Landlords and letting agents – private residential accommodation
* Are you a landlord or a letting agent who lets private residential accommodation which can be used as a person’s main or sole home?
* Did you know that, from May 2016, you must ensure that a prospective tenant (or lodger) has a ‘right to rent’ and that if you let a property to someone who doesn’t then you could be liable for a fine of up to £3000?
* Are you aware that a new criminal offence has been created whereby landlords and their agents could receive a prison sentence of up to five years if there is a ‘reasonable belief’ that the person you let a property to did not have the right to rent.
* The ‘right to rent’ is a reference to a potential or actual tenant’s immigration status and landlords or their agents are now responsible for checking and keeping a record of a person’s immigration status. Reports must also be sent to the Home Office in circumstances where the landlord or agent has reason to believe that the person does not have a right to rent. Failure to do so could result in a fine, known as a civil penalty. In the worst case scenario, conviction for a criminal offence and a prison sentence might be the outcome.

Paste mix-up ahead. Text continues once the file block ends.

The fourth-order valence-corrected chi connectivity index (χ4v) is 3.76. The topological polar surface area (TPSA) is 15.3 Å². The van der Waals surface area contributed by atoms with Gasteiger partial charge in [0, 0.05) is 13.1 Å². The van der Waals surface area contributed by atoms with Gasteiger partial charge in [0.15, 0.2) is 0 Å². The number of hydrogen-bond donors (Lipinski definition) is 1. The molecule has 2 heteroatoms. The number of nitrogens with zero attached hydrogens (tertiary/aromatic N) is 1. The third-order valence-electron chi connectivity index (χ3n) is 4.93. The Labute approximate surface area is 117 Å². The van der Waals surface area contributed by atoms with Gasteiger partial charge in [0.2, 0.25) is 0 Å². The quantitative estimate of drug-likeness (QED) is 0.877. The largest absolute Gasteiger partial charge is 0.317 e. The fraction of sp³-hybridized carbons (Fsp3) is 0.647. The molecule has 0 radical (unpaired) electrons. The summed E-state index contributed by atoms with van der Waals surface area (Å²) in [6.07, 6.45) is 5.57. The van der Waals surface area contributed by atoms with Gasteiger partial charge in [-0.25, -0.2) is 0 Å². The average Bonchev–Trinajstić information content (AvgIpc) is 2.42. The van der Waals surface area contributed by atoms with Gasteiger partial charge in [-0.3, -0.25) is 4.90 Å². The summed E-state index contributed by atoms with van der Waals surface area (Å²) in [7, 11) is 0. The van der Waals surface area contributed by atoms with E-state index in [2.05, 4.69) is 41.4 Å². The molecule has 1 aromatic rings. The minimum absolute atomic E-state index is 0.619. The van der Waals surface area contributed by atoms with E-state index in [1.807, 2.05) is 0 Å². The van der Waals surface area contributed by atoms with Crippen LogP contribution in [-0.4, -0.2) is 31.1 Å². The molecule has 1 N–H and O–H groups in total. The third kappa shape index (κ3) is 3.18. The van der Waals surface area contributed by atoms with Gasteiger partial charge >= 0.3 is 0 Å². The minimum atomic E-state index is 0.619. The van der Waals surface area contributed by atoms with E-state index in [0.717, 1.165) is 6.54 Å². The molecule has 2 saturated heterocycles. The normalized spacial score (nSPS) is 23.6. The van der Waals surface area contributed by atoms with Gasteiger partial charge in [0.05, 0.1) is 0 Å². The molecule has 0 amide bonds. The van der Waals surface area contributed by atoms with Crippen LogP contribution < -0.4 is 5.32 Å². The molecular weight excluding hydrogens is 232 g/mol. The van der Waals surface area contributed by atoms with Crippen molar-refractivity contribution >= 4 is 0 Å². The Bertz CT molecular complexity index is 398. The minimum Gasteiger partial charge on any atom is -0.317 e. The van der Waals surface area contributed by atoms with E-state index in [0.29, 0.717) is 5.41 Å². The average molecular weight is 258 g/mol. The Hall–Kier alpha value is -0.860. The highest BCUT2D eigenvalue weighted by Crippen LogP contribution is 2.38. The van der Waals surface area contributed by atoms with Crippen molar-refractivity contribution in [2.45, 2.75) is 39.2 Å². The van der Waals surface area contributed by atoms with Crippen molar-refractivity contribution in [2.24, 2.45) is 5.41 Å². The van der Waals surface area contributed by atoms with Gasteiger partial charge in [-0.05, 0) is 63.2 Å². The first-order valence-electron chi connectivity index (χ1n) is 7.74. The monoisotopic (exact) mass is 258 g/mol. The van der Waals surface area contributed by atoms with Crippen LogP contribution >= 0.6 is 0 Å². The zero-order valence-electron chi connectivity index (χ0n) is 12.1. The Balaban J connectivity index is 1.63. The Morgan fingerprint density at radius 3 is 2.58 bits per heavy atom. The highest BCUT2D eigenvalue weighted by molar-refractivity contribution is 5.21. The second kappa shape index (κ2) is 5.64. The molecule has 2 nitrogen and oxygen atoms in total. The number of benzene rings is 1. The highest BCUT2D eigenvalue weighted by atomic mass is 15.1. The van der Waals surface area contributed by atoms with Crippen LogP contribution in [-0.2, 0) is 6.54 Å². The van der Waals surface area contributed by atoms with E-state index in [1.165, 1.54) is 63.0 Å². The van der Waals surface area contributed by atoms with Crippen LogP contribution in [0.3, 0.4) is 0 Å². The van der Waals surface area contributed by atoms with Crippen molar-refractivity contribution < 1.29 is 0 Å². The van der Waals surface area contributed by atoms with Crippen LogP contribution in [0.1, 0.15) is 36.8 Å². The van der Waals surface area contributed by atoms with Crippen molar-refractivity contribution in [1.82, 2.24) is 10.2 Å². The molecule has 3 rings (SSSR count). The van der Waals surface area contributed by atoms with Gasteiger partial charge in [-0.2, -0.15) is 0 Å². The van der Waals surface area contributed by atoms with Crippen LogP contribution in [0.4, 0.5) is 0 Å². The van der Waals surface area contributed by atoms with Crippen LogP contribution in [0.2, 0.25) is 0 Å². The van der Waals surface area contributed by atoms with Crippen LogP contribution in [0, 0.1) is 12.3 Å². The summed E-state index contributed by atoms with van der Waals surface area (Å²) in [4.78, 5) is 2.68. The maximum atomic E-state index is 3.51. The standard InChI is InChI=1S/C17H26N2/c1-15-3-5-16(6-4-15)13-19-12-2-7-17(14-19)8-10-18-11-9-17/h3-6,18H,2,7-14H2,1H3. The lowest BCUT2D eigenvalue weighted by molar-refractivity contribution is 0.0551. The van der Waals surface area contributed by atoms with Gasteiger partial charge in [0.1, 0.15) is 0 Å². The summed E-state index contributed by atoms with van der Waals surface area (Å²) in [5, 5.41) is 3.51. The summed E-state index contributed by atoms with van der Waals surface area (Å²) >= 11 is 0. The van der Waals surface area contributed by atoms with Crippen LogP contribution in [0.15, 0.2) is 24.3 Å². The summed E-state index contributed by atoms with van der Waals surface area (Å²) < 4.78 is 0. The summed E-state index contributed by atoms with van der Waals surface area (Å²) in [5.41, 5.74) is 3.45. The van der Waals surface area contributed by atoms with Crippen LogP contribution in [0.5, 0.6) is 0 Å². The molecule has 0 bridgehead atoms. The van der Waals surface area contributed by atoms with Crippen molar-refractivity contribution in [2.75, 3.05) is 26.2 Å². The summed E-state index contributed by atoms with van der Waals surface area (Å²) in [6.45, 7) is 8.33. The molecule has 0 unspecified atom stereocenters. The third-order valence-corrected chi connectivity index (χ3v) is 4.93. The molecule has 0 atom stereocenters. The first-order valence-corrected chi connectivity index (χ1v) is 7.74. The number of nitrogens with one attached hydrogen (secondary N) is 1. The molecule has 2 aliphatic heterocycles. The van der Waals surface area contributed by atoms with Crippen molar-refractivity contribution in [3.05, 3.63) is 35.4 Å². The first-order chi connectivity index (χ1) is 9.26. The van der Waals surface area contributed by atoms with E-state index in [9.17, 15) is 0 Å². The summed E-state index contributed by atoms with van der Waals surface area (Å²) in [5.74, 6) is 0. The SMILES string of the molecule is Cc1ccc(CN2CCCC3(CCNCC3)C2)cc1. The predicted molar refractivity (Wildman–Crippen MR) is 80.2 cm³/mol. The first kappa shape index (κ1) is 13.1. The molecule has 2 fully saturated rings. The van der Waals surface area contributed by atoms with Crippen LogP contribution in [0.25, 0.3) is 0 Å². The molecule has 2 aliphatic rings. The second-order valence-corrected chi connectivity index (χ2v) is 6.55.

* It is not possible to get round these risks by advertising or seeking only people of a particular nationality or colour or bringing a tenancy abruptly to an end as that would lead to a breach of housing or anti-discrimination laws and lead to other problems.
* Landlords and their agents cannot expect to be immigration experts but Fountain solicitors has people who specialise in immigration law who can advise and assist in either setting up systems to help you meet the criteria in the new law or in responding to communications from representatives of the UK Border Force, including notices about penalties.
* It is essential to get legal advice in these situations. For non-urgent matters, please complete the enquiry form or email Sue Conlan on email@example.com Free consultations up to 30 minutes are available. If the case is urgent, please call Sue on 07791 991756.
Civil liability penalty scheme and criminal offences